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DISSATISFIED WITH CONTRACTOR’S PERFORMANCE PSS weighs termination of Kagman school contractor

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Posted on Jul 12 1999
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The Public School Sytem has warned to terminate the contract of Pac United Corp. if it doesn’t “shape up” and improve its work on Kagman school project, according to sources who spoke on condition of anonymity.

Sources said Friday that PSS is frustrated with the pace and performance of Pac United, which is undertaking the construction of Kagman Elementary School.

A PSS official, who asked not to be named, said the agency has suspended the contractor’s precast works allegedly because of the inferior quality of materials being used and the bad alignment of structures being installed.

PSS wrote to Pac United’s project manager, Xiaochen Wang, demanding “satisfactory response and solution” to the “complications” of the project.

The $6 million project was set for completion by October, but PSS said the rate of progress of the contractor’s work indicates that the school would not be completed until April.

“At the rate things are going, PSS would not be able to open the school this coming school year as it was originally planned,” the source said.

In a July 6 letter to Wang, PSS noted that the project “is now 10 weeks behind schedule.”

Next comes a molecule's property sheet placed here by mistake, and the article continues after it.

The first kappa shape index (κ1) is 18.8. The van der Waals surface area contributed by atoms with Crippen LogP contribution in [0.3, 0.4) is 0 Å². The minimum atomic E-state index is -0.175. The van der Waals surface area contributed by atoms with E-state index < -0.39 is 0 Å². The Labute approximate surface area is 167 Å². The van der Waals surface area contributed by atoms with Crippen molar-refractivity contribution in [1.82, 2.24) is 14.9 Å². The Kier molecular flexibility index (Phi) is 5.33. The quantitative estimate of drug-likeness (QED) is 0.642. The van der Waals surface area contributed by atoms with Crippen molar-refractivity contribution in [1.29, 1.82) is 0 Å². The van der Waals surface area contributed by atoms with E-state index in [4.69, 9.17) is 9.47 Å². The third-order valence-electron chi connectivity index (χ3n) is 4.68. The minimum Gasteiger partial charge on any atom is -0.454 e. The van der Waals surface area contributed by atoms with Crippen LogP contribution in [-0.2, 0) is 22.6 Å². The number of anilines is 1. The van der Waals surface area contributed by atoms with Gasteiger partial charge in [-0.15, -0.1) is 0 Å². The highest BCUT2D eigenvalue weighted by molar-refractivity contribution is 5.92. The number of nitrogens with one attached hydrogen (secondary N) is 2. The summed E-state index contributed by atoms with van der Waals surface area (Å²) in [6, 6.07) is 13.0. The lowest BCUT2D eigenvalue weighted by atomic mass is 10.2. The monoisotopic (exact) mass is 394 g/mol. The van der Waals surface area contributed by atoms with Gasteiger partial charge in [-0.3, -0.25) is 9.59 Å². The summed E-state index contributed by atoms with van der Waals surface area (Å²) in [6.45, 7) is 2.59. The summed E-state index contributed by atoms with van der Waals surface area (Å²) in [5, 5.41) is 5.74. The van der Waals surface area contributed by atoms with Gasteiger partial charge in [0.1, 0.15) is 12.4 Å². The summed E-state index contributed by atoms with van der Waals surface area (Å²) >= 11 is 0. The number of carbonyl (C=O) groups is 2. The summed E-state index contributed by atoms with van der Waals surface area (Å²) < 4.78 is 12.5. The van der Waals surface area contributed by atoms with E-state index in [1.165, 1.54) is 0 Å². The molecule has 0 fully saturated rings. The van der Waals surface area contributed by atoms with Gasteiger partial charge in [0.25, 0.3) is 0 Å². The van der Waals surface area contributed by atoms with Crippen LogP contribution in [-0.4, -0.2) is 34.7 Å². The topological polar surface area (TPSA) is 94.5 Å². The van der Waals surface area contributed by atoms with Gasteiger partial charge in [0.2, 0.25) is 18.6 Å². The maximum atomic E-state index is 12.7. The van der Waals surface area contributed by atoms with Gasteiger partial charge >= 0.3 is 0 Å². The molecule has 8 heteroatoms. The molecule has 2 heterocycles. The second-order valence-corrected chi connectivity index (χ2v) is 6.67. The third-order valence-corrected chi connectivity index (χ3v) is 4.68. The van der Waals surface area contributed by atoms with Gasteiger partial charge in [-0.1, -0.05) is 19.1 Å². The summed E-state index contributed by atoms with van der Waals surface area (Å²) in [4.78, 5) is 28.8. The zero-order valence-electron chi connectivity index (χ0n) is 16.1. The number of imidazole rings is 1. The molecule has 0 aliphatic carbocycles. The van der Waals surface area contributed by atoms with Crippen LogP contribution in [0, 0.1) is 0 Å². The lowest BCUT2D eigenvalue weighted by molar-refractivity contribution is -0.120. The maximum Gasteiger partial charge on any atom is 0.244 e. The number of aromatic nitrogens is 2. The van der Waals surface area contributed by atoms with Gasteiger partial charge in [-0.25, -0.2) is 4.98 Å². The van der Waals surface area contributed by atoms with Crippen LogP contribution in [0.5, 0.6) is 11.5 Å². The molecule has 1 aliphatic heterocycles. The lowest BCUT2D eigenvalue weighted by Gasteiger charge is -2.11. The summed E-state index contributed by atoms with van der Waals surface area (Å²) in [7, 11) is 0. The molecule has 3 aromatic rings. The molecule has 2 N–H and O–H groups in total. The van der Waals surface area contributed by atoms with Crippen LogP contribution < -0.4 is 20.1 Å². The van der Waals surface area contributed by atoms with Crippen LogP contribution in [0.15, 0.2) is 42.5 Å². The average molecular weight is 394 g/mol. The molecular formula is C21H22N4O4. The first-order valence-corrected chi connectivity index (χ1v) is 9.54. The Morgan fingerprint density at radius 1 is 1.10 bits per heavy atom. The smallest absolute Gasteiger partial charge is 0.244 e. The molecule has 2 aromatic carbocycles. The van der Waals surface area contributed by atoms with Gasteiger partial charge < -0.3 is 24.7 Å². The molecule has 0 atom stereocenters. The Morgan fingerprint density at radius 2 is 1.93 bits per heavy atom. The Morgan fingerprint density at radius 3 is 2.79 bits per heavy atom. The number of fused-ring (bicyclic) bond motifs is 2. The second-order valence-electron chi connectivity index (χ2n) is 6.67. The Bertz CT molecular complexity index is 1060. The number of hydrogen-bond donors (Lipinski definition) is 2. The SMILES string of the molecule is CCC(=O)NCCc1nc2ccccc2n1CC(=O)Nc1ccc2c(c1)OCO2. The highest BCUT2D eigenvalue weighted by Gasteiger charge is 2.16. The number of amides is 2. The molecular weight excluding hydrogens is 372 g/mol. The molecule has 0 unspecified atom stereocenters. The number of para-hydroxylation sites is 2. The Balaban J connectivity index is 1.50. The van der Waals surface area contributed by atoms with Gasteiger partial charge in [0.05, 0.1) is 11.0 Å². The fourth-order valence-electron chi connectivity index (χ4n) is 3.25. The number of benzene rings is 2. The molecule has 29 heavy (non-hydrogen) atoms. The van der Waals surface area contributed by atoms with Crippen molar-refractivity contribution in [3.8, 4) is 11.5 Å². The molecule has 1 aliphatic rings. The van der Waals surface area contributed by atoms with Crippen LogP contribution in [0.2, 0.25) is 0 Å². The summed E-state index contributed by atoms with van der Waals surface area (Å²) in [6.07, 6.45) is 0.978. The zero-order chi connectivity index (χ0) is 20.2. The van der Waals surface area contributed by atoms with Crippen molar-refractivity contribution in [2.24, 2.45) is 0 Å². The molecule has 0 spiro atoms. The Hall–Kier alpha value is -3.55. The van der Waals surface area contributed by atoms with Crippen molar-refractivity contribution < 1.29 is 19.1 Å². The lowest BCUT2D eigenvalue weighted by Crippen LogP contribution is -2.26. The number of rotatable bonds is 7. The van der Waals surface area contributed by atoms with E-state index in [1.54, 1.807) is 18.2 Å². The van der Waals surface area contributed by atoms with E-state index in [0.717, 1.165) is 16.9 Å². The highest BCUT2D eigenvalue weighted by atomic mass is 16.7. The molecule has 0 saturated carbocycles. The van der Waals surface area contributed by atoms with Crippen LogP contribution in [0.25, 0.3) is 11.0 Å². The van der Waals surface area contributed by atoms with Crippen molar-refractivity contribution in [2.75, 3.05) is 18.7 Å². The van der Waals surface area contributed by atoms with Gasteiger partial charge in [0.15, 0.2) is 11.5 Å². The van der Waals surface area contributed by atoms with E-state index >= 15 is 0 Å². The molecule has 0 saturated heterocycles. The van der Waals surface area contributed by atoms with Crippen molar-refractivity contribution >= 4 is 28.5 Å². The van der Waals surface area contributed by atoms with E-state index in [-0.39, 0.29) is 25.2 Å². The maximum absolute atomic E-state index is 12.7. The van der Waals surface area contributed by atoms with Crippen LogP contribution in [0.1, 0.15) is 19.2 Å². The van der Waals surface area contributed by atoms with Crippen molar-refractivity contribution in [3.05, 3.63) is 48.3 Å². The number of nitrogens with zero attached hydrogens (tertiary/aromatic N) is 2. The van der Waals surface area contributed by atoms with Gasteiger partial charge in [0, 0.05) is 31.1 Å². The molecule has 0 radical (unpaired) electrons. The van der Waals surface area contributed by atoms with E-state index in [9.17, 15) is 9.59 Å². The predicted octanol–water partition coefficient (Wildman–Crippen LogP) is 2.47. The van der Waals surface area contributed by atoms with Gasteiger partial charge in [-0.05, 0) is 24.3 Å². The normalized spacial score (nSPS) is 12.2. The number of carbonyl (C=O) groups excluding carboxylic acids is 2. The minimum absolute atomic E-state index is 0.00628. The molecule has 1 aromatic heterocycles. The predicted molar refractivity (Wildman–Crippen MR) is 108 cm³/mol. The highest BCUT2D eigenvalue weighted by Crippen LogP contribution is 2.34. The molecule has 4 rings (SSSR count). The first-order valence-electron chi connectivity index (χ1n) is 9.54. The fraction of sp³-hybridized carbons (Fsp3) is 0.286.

“The progress of erection for precast wall panels has been 2 and 3 per day,” PSS wrote. “At this current rate, assuming the project can begin again at the same pace, it will take approximately 24.8 weeks to complete erection of the precast wall panels alone.”

The Kagman school, PSS’ major capital infrastructure project, is 80 percent funded by the federal government through the Office of Insular Affairs (OIA). The remaining 20 percent of the project cost comes from the local matching fund.

OIA’s federal project coordinator Keith Aughenbaugh said the insular office “is very concerned about the status and the outcome of the project.”

“We try to stay out of it and let PSS deal with the problems but we’re keeping a close eye on it,” Aughenbaugh said.

In its letter to Wang, PSS complained about the contractor’s failure to conform with the terms of the contract.

For example, roof panels for one of the buildings were not cast according to the structural design and rebar specifications stipulated in the contract.

“The quality of the formwork in inconsistent and the method for reveal casting is inefficient,” PSS said.

“We suggested the use of metal bars for reveal casting and better quality control for the formwork. To date, the formwork remains the same, ad there have been no improvements to the reveal casting methods,” PSS said.

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